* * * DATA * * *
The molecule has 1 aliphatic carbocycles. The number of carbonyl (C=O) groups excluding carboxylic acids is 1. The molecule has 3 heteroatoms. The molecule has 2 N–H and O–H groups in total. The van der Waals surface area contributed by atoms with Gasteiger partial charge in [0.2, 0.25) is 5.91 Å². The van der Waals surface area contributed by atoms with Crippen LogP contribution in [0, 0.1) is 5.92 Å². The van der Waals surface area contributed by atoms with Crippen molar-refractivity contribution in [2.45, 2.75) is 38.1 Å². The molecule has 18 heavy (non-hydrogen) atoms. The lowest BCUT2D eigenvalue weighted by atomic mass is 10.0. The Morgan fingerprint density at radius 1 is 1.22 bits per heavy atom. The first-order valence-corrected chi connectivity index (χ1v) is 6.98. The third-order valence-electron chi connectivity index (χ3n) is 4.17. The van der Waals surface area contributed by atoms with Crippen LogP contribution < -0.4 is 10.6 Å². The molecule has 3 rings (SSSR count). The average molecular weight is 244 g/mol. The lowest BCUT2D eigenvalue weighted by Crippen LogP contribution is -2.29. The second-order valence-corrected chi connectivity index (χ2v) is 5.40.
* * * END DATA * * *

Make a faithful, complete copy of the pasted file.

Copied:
The molecule has 1 aliphatic carbocycles. The number of carbonyl (C=O) groups excluding carboxylic acids is 1. The molecule has 3 heteroatoms. The molecule has 2 N–H and O–H groups in total. The van der Waals surface area contributed by atoms with Gasteiger partial charge in [0.2, 0.25) is 5.91 Å². The van der Waals surface area contributed by atoms with Crippen LogP contribution in [0, 0.1) is 5.92 Å². The van der Waals surface area contributed by atoms with Crippen molar-refractivity contribution in [2.45, 2.75) is 38.1 Å². The molecule has 18 heavy (non-hydrogen) atoms. The lowest BCUT2D eigenvalue weighted by atomic mass is 10.0. The Morgan fingerprint density at radius 1 is 1.22 bits per heavy atom. The first-order valence-corrected chi connectivity index (χ1v) is 6.98. The third-order valence-electron chi connectivity index (χ3n) is 4.17. The van der Waals surface area contributed by atoms with Crippen LogP contribution < -0.4 is 10.6 Å². The molecule has 3 rings (SSSR count). The average molecular weight is 244 g/mol. The lowest BCUT2D eigenvalue weighted by Crippen LogP contribution is -2.29. The second-order valence-corrected chi connectivity index (χ2v) is 5.40.